Thirty-one games, 16 penalties for too many men on the ice, the No. 7 seed leads the No. 2 seed in both conferences, none of the Vezina finalists lead their respective series, and one of them (with the initials R.M.) says, "It would almost be better if we get scored on first."
Welcome to Day 9 of the 2010 Stanley Cup Playoffs.
I don't know what you were expecting this spring, but if you were paying attention to the regular season, you probably could have and should have seen this coming.
Well, some of it at least.
Honestly, how hard is it to count to five?
The Ottawa Senators have thrice been guilty of too many men -- ironic when you consider they still can't stop Sidney Crosby. Twice a too many men call has been the precursor to an overtime winner. The Kings took advantage of Vancouver's misfortune Saturday, and Wednesday the Bruins buried Buffalo on a double-overtime double-bogey by the Sabres. New Jersey has lost both games when they've failed to execute "the count."
And then there's the Capitals, who figured after being dominated for 18 minutes of the second period of Game 4, "Heck, why not kill our own power play by throwing an extra guy out there?"
The result was a shorthanded, game-changing, potentially series-changing goal that left the Bell Centre faithful in disbelief.
Among the non-surprises so far would have to be the top four in scoring -- Crosby, Nicklas Backstrom, Alex Ovechkin and Henrik Zetterberg. The first three because it's a carry-over from their regular seasons; the Red Wing because that's what he does at this time of year.
And now that we have teams on the brink of elimination for the first time, more and more questions come to mind.
If the Devils come up short against Philadelphia, was it worth the gamble to go after Ilya Kovalchuk? Would you, as a Devils fan, want them to re-sign him? Is it time for New Jersey to incorporate a younger goalie into a more regular rotation?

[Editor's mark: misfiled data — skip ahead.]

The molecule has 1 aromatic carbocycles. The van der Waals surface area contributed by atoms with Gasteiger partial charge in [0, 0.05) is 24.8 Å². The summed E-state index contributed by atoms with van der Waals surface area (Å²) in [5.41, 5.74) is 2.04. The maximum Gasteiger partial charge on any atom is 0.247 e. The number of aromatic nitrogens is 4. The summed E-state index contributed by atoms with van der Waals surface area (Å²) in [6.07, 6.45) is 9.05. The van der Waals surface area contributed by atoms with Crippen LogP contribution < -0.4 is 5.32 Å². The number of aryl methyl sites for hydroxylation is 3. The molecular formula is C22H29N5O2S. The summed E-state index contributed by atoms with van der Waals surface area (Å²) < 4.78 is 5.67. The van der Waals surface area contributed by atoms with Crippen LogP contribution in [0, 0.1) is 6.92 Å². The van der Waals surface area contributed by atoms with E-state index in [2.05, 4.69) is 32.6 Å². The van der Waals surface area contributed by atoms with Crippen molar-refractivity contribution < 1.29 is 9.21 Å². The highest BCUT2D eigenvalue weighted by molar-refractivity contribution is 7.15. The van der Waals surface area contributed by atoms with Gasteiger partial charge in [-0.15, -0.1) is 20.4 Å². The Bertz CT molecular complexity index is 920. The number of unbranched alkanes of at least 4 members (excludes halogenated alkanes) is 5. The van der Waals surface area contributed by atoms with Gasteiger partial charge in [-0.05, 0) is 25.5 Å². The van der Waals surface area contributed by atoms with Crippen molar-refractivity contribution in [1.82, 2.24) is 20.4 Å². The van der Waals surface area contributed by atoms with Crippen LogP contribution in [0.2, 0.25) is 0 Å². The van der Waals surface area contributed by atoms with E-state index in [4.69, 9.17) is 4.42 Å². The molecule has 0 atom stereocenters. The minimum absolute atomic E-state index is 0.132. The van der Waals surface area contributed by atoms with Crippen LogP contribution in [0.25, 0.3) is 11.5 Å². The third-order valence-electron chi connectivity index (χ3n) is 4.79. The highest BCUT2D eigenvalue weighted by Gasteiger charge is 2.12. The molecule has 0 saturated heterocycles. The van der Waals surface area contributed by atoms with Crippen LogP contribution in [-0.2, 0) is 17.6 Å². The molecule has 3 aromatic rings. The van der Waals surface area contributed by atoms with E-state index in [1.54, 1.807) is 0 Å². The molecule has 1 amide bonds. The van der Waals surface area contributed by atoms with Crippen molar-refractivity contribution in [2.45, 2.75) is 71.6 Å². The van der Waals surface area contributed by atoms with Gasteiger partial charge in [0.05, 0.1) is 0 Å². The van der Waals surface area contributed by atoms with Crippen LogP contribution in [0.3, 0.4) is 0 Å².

If fellow the Sabres fail to rally from 3-1 down for the first time in franchise history, is it time to make a dramatic shift among the core forwards? Thomas Vanek has played four periods and still leads them in scoring this series. Derek Roy, Tim Connolly, and Paul Gaustad -- the top three centers -- have zero goals. Mike Grier, an incredibly effective role player at age 35, saw the second-most ice time among Buffalo forwards in the double-overtime Game 4 loss. Did he look tired on Satan’s winning goal? Yes. But did coach Lindy Ruff have any better options at his disposal?
Are the Senators merely victims of the injury big biting at the worst possible time? Or do they again enter the offseason with questions in the crease?
With no teams in the West on the brink just yet, we'll save those questions for seven more days.
In the meantime, expect the unexpected -- like a few seven-game series in the East, even though they appear unlikely at the moment.